Islam retains much from pre-Islamic Arabia including Allah, the name for Pagan God. The concept of monotheism did exist in the jahiliyya – even the pagans conceived of a supreme God that ruled over all the others. There are hints that some idolatry would remain the Satanic verses. The Ka’ba was the masjid of many tribes as early as 60 BC, and the pagans first had the tradition of kissing the black stone. From Sabaa Mu’allaqat of Imra’ul Qays in Quran (S. 54:1, 29:31&46, 37:69, 21:96, 93:1).

        The Quran Was Not Preserved
        “We have sent down the Quran and surely We will protect” – The Quran 15:9
        Surat Al-Ĥijr (The Rocky Tract) – سورة الحجر

        Sahih International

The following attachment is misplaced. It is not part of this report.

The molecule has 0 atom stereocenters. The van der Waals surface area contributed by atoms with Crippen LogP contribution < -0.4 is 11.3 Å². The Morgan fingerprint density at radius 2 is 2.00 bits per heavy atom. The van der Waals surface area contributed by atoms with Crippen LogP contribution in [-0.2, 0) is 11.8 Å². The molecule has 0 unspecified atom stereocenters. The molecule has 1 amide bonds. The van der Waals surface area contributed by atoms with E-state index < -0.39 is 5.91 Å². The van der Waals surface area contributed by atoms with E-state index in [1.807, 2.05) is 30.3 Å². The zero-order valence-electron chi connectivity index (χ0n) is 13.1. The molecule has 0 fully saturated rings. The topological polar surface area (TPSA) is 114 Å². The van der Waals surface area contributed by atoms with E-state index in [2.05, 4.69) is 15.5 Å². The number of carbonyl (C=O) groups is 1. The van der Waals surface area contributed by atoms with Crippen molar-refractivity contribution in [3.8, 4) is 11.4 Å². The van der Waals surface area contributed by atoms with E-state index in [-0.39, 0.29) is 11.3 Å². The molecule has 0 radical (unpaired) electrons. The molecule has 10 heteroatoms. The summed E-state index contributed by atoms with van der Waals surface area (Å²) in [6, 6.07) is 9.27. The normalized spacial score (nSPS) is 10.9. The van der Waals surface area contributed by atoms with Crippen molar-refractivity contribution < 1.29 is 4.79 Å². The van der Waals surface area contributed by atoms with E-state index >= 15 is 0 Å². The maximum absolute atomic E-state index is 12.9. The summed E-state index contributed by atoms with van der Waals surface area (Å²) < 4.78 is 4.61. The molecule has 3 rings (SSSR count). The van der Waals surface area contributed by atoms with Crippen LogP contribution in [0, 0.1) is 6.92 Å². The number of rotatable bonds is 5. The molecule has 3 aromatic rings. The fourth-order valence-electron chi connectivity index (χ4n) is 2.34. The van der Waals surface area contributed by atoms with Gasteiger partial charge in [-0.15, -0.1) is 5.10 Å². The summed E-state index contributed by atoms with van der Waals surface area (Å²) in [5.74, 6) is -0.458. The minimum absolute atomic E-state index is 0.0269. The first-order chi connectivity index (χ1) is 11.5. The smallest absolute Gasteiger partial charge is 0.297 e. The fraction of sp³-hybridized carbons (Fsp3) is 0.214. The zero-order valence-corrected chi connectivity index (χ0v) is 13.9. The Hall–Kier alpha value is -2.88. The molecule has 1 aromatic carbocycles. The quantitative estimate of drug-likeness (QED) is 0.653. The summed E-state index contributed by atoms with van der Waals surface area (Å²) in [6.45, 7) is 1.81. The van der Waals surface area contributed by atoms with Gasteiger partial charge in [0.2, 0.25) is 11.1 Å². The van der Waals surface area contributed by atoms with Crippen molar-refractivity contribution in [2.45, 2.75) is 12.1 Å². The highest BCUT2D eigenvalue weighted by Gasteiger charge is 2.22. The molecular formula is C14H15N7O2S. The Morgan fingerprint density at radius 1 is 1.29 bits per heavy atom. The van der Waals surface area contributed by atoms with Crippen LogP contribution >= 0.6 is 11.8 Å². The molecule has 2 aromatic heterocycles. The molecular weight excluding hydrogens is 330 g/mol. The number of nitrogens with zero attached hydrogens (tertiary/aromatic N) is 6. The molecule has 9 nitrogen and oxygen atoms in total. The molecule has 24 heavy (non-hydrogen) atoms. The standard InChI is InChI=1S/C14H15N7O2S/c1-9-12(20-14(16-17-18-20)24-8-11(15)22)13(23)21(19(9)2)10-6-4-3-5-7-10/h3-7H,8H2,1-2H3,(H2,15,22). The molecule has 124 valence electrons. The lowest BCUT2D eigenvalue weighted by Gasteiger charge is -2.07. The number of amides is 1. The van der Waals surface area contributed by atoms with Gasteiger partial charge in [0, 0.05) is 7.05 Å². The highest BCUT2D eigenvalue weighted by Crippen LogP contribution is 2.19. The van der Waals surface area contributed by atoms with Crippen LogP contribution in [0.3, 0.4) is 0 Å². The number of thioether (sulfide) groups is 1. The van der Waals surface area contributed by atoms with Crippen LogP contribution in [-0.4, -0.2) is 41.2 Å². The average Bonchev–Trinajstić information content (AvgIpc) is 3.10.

Indeed, it is We who sent down the Qur’an and indeed, We will be its guardian.
        Most Muslims are familiar with the above verse from the Quran, which they consider as the concrete proof that the Quran is perfectly preserved. The verse is clear; Allah pledges to protect his book from corruption, which provides Muslims with a much needed assurance that their holy book is reliable. Such assurance was necessary to Muslims whose confidence in the divine scriptures was shaken after the Quran’s repeated accusations to other nations of tampering with their own scriptures.
        Muslims are taught that preservation of the Quran is an accepted fact that distinguishes Islam from the rest. The claim aims to make the Quran stand out as the only true divine book in the procession of mankind today. The Muslims’ claim is a big lie that has proved to be a very successful selling point to converts who often refer to the Quran in that sense.